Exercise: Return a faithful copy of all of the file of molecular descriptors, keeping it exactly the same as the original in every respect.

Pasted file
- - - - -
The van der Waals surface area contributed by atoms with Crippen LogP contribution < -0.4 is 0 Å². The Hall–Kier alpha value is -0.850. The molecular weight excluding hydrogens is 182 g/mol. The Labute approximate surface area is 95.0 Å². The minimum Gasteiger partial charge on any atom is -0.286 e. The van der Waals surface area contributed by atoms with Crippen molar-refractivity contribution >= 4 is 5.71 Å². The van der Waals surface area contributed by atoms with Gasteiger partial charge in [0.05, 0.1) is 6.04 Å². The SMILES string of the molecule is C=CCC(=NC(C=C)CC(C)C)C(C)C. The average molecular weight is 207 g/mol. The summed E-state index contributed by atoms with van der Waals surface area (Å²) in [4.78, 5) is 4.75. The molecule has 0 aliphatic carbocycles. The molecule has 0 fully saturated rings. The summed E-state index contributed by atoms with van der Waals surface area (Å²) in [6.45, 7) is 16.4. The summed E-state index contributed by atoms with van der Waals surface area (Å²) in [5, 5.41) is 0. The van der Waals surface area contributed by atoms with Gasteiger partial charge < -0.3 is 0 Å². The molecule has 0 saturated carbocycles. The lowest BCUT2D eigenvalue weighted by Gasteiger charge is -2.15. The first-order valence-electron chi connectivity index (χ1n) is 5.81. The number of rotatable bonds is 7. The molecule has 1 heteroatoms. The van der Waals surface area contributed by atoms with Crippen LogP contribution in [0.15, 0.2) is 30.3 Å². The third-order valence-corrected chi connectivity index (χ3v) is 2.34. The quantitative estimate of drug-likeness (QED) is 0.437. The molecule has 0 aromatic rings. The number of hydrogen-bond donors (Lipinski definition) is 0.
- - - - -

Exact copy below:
The van der Waals surface area contributed by atoms with Crippen LogP contribution < -0.4 is 0 Å². The Hall–Kier alpha value is -0.850. The molecular weight excluding hydrogens is 182 g/mol. The Labute approximate surface area is 95.0 Å². The minimum Gasteiger partial charge on any atom is -0.286 e. The van der Waals surface area contributed by atoms with Crippen molar-refractivity contribution >= 4 is 5.71 Å². The van der Waals surface area contributed by atoms with Gasteiger partial charge in [0.05, 0.1) is 6.04 Å². The SMILES string of the molecule is C=CCC(=NC(C=C)CC(C)C)C(C)C. The average molecular weight is 207 g/mol. The summed E-state index contributed by atoms with van der Waals surface area (Å²) in [4.78, 5) is 4.75. The molecule has 0 aliphatic carbocycles. The molecule has 0 fully saturated rings. The summed E-state index contributed by atoms with van der Waals surface area (Å²) in [6.45, 7) is 16.4. The summed E-state index contributed by atoms with van der Waals surface area (Å²) in [5, 5.41) is 0. The van der Waals surface area contributed by atoms with Gasteiger partial charge < -0.3 is 0 Å². The molecule has 0 saturated carbocycles. The lowest BCUT2D eigenvalue weighted by Gasteiger charge is -2.15. The first-order valence-electron chi connectivity index (χ1n) is 5.81. The number of rotatable bonds is 7. The molecule has 1 heteroatoms. The van der Waals surface area contributed by atoms with Crippen LogP contribution in [0.15, 0.2) is 30.3 Å². The third-order valence-corrected chi connectivity index (χ3v) is 2.34. The quantitative estimate of drug-likeness (QED) is 0.437. The molecule has 0 aromatic rings. The number of hydrogen-bond donors (Lipinski definition) is 0.